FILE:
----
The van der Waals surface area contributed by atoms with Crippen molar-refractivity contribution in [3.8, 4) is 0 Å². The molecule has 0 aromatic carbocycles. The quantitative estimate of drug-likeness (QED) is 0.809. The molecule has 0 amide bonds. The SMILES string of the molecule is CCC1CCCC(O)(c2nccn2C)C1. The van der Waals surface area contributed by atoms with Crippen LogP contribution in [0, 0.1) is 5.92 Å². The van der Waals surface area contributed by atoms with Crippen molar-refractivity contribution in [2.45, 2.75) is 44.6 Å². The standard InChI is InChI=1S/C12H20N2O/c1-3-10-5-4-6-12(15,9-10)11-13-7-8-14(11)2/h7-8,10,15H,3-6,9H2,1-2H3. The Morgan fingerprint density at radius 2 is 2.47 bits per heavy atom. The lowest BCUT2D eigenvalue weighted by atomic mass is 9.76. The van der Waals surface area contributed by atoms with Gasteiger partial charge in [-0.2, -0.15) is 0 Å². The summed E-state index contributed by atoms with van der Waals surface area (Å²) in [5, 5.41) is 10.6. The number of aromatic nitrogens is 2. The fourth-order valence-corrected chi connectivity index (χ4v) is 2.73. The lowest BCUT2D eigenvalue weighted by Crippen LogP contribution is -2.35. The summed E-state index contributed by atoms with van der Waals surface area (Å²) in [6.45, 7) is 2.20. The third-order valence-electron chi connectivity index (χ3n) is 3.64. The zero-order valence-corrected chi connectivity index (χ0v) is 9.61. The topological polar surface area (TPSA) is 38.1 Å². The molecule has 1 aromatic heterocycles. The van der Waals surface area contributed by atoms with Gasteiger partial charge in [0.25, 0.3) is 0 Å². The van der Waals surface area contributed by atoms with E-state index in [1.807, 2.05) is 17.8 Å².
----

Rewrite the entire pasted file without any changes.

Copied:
The van der Waals surface area contributed by atoms with Crippen molar-refractivity contribution in [3.8, 4) is 0 Å². The molecule has 0 aromatic carbocycles. The quantitative estimate of drug-likeness (QED) is 0.809. The molecule has 0 amide bonds. The SMILES string of the molecule is CCC1CCCC(O)(c2nccn2C)C1. The van der Waals surface area contributed by atoms with Crippen LogP contribution in [0, 0.1) is 5.92 Å². The van der Waals surface area contributed by atoms with Crippen molar-refractivity contribution in [2.45, 2.75) is 44.6 Å². The standard InChI is InChI=1S/C12H20N2O/c1-3-10-5-4-6-12(15,9-10)11-13-7-8-14(11)2/h7-8,10,15H,3-6,9H2,1-2H3. The Morgan fingerprint density at radius 2 is 2.47 bits per heavy atom. The lowest BCUT2D eigenvalue weighted by atomic mass is 9.76. The van der Waals surface area contributed by atoms with Gasteiger partial charge in [-0.2, -0.15) is 0 Å². The summed E-state index contributed by atoms with van der Waals surface area (Å²) in [5, 5.41) is 10.6. The number of aromatic nitrogens is 2. The fourth-order valence-corrected chi connectivity index (χ4v) is 2.73. The lowest BCUT2D eigenvalue weighted by Crippen LogP contribution is -2.35. The summed E-state index contributed by atoms with van der Waals surface area (Å²) in [6.45, 7) is 2.20. The third-order valence-electron chi connectivity index (χ3n) is 3.64. The zero-order valence-corrected chi connectivity index (χ0v) is 9.61. The topological polar surface area (TPSA) is 38.1 Å². The molecule has 1 aromatic heterocycles. The van der Waals surface area contributed by atoms with Gasteiger partial charge in [0.25, 0.3) is 0 Å². The van der Waals surface area contributed by atoms with E-state index in [1.807, 2.05) is 17.8 Å².